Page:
What: The Los Angeles Dodgers and San Diego Padres will play three games in the “MLB Mexico Series” this weekend in Monterrey.
Why it matters: Much like the Puerto Rico Series in April, the Mexico games represent an embracing of the Latino influence on baseball and a signal to marketers that the sport is thriving across Latin America.
Fans of a certain age will remember a time, more than 35 years ago, when “Fernandomania” ruled the land. Like a comet out of Navojoa, Mexico, Fernando Valenzuela burst onto the Major League Baseball (@MLB) scene in 1981, a thousand or so miles north but a million miles away in the sports world, to Los Angeles, where he promptly won a World Series, the hearts of Dodgers (@Dodgers) fans, and a place in baseball lore forever.
It was, for some, the first taste of baseball, South of the Border style. But for legions of Mexicans and others of Hispanic heritage living in Southern California, Fernandomania was the entry point to really feeling like this team, transplanted just over two decades earlier from Brooklyn, was really theirs.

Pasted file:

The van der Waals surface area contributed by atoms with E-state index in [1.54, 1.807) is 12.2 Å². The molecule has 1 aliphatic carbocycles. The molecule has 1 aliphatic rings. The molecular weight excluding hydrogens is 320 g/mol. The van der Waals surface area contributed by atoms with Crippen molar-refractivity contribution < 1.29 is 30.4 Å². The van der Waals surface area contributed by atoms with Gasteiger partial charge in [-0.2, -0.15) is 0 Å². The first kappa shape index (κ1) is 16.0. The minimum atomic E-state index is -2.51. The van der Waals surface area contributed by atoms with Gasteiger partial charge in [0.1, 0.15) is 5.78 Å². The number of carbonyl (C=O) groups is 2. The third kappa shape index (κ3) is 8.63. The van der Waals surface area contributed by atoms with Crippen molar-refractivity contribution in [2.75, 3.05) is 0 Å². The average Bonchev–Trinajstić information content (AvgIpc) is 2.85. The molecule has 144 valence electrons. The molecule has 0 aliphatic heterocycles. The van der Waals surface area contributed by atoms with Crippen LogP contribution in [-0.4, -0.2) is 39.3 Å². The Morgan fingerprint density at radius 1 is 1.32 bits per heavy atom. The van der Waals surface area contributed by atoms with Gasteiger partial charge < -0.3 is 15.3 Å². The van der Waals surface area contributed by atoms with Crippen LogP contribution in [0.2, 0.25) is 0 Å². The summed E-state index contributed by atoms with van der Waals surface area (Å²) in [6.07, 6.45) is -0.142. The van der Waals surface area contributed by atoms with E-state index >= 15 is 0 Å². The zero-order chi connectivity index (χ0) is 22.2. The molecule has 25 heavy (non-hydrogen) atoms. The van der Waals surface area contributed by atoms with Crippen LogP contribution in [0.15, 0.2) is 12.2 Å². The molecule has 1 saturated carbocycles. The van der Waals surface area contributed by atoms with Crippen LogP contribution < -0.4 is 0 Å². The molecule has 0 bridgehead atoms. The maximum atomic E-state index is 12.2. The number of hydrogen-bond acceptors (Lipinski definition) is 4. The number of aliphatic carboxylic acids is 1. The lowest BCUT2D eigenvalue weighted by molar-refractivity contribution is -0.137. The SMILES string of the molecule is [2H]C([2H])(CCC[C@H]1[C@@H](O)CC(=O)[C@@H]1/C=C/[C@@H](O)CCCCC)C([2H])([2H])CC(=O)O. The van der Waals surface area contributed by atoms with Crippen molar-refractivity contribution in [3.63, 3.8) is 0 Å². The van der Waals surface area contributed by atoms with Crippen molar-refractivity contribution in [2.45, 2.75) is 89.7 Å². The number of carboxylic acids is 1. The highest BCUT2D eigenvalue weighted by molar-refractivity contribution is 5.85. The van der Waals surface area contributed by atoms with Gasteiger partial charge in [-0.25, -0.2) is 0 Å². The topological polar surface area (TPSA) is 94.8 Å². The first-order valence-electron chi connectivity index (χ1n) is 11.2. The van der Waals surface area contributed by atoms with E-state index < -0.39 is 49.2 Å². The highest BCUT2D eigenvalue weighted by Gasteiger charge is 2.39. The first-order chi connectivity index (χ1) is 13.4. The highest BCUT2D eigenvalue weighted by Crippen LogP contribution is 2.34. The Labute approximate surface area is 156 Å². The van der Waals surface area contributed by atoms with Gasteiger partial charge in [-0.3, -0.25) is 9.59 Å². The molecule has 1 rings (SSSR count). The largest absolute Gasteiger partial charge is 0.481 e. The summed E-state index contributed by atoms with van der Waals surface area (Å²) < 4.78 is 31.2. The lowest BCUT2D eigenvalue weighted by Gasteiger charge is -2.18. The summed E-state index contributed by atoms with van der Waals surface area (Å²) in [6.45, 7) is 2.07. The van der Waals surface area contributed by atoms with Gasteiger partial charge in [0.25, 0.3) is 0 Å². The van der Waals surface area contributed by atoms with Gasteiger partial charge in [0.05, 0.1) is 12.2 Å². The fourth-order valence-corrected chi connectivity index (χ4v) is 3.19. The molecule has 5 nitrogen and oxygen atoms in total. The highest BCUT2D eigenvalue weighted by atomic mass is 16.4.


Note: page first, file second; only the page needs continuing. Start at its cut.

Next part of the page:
Partners like Toyota, Telcel, Claro, Marriott, Purina and others are on board, with the league hoping to match the atmosphere, excitement and success they experienced in San Juan.
Things move slowly in the baseball world, but MLB finally came around to hosting games in Mexico some years later (1996). And this weekend, for the first time in nearly two decades (the Padres hosted the Rockies there in 1999 in the only other series there), the Padres and Dodgers will head south to Monterrey for a three-game set in what the league has dubbed the “MLB Mexico Series,” Friday through Sunday at Estadio de Beisbol. The weekend will include Fan Fest in Macroplaza, a series of youth and community initiatives, special kids ‘Play Ball’ event and Little League games, in an effort to involve everyone. And Valenzuela will throw out the first pitch in Friday’s game.
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This, like the Puerto Rico Series last month, is an opportunity to highlight the strong Latino connection to the game. Partners like Toyota, Telcel, Claro, Marriott, Purina and others are on board, with the league hoping to match the atmosphere, excitement and success they experienced in San Juan, when Puerto Rican stars José Berríos of the Twins and Francisco Lindor of the Indians stole the show, each leading his team to a win in the two-game series.
While a second series outside the contiguous U.S. states and Canada in one season may not signal the dawn of full-time baseball in either market, it’s a clear recognition by MLB that embracing its Latino player and fan bases is good for business.
It’s something Fernando and his outsized Dodger fandom could have told you more than a generation ago.